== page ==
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Papua New Guinea is made up from the eastern side of the large island of New Guinea and over 600 surrounding islands.  The total land area is 474,000 square kilometres. The main body is formed by rugged mountains wrapped by rolling foothills and coastal lowlands. Averaging 3000 metres above sea level, a complex of high mountain ranges run as a spine from east to west across the country.

The capital is Port Moresby with other major towns at Lae, Madang and Rabaul.

Water routes are vital to PNG as they provide the only access to many towns for large supplies and materials. A small shipping fleet carries supplies along a 5,000 kilometre coastline and 11,000 kilometres of rivers. There are no trains and only 700 kilometres of sealed highway. Air travel remains the only reliable way of getting to most regions so there are almost 500 airstrips, nearly all unsealed. 

Papua New Guinea is rich in natural resources, but the rugged terrain and the high cost of developing infrastructure hamper exploration and mining. Over 90% of the land is covered by forest and there are active volcanoes in some regions with many areas subject to severe earthquakes and landslides. Three main natural resources, gold, copper and oil, account for over 70% of export earnings whilst silver and timber are becoming increasingly important.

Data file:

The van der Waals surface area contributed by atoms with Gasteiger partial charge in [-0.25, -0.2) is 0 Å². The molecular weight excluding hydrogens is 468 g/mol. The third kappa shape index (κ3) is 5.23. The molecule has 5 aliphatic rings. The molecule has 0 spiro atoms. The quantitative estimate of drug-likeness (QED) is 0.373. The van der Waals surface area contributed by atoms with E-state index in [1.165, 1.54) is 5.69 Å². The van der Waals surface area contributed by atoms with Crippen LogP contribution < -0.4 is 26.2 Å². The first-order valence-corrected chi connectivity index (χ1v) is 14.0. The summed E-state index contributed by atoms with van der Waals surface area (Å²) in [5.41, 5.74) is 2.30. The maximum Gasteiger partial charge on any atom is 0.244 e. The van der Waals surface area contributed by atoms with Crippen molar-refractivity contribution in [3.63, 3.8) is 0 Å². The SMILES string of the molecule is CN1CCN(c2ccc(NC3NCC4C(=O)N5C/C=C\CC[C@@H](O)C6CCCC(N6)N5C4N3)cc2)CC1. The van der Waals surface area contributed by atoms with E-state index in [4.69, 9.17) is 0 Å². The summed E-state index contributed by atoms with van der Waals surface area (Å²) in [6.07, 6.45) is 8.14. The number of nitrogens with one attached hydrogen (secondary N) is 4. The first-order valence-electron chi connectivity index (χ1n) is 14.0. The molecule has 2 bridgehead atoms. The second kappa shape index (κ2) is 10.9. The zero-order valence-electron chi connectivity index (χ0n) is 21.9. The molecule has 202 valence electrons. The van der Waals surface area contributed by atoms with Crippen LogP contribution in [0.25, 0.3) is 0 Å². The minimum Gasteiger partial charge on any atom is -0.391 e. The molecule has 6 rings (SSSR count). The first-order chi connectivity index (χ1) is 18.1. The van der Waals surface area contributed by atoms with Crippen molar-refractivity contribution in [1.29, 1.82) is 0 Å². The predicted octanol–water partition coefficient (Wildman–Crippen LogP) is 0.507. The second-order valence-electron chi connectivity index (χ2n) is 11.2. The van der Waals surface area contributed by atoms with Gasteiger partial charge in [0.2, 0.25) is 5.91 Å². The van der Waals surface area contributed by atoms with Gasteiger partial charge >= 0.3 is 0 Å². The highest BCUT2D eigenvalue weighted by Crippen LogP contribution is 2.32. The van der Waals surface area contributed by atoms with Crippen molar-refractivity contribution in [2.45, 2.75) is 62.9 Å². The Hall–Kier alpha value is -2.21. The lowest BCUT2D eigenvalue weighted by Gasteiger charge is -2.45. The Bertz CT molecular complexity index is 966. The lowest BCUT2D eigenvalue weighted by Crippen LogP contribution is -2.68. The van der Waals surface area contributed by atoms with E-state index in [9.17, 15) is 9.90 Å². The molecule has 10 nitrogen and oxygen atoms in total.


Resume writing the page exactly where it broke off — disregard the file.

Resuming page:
Agriculture provides a subsistence livelihood for most of the population. The main agricultural products are grown in plantations and include coffee, cocoa, coconuts,

Port Moresby is a busy cosmopolitan city today located on rising ground around a big bay.  The people are well supplied with shopping centres, schools and local facilities.

Fisheries are also important both at the village and the commercial level. Environmental damage has occurred by excess deforestation from timber felling and pollution from the mining industry. Government and other agencies have monitored these environmental issues more closely in recent years.

 The climate of PNG is tropical. The northwest monsoons bring rain from about December to April. The southwest monsoons result in a drier climate from May to October. Average rainfall is approximately 250 cm annually. The mountains are cold and wet, the flatlands are hot and steamy, however PNG also experiences periods of severe drought.

The PNG population is approximately 5 million. English is the official language although the most commonly spoken languages are Pidgin and Motu. There are as many as 715 indigenous languages.  The religious beliefs of the people vary with approximately 44% being Protestant and 22% Roman Catholic. Indigenous traditional beliefs and ritual practices remain part of life for 34% of the people.

The PNG Parliament House, Port Moresby

After the Second World War, Australia continued to administer the territories of Papua in the south and New Guinea to the north, jointly and under a United Nations trusteeship. On 16 September 1975 Papua New Guinea became independent. The government and legal systems are based on the British model and are similar to those of Australia. The British monarch is the Head of State and represented in PNG by their Governor-General.  The National Parliament meets in Parliament House, Port Moresby and the members of Parliament serve for five-year terms. Adults over 18 years of age are eligible to vote.


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